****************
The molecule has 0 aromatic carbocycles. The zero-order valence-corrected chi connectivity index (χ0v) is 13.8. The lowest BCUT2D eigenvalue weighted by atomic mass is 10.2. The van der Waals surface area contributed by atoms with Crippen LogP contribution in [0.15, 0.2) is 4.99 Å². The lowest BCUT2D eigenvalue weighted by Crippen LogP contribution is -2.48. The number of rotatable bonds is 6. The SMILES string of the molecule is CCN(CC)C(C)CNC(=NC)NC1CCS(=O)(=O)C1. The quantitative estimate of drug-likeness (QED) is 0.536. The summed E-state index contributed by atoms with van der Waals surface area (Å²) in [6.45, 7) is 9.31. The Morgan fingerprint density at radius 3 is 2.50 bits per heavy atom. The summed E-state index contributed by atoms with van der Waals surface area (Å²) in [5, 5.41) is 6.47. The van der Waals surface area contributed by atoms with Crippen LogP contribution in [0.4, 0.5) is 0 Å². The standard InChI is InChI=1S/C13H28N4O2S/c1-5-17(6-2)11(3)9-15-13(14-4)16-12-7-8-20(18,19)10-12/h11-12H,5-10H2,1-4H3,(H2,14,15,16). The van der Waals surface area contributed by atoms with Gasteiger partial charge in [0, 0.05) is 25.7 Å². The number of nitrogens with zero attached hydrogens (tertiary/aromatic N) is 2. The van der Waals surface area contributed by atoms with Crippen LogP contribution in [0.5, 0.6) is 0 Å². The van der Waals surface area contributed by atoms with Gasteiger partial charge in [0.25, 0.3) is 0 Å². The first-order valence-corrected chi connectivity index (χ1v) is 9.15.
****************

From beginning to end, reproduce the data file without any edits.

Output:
The molecule has 0 aromatic carbocycles. The zero-order valence-corrected chi connectivity index (χ0v) is 13.8. The lowest BCUT2D eigenvalue weighted by atomic mass is 10.2. The van der Waals surface area contributed by atoms with Crippen LogP contribution in [0.15, 0.2) is 4.99 Å². The lowest BCUT2D eigenvalue weighted by Crippen LogP contribution is -2.48. The number of rotatable bonds is 6. The SMILES string of the molecule is CCN(CC)C(C)CNC(=NC)NC1CCS(=O)(=O)C1. The quantitative estimate of drug-likeness (QED) is 0.536. The summed E-state index contributed by atoms with van der Waals surface area (Å²) in [6.45, 7) is 9.31. The Morgan fingerprint density at radius 3 is 2.50 bits per heavy atom. The summed E-state index contributed by atoms with van der Waals surface area (Å²) in [5, 5.41) is 6.47. The van der Waals surface area contributed by atoms with Crippen LogP contribution in [0.4, 0.5) is 0 Å². The standard InChI is InChI=1S/C13H28N4O2S/c1-5-17(6-2)11(3)9-15-13(14-4)16-12-7-8-20(18,19)10-12/h11-12H,5-10H2,1-4H3,(H2,14,15,16). The van der Waals surface area contributed by atoms with Gasteiger partial charge in [0, 0.05) is 25.7 Å². The number of nitrogens with zero attached hydrogens (tertiary/aromatic N) is 2. The van der Waals surface area contributed by atoms with Crippen LogP contribution in [0.5, 0.6) is 0 Å². The van der Waals surface area contributed by atoms with Gasteiger partial charge in [0.25, 0.3) is 0 Å². The first-order valence-corrected chi connectivity index (χ1v) is 9.15.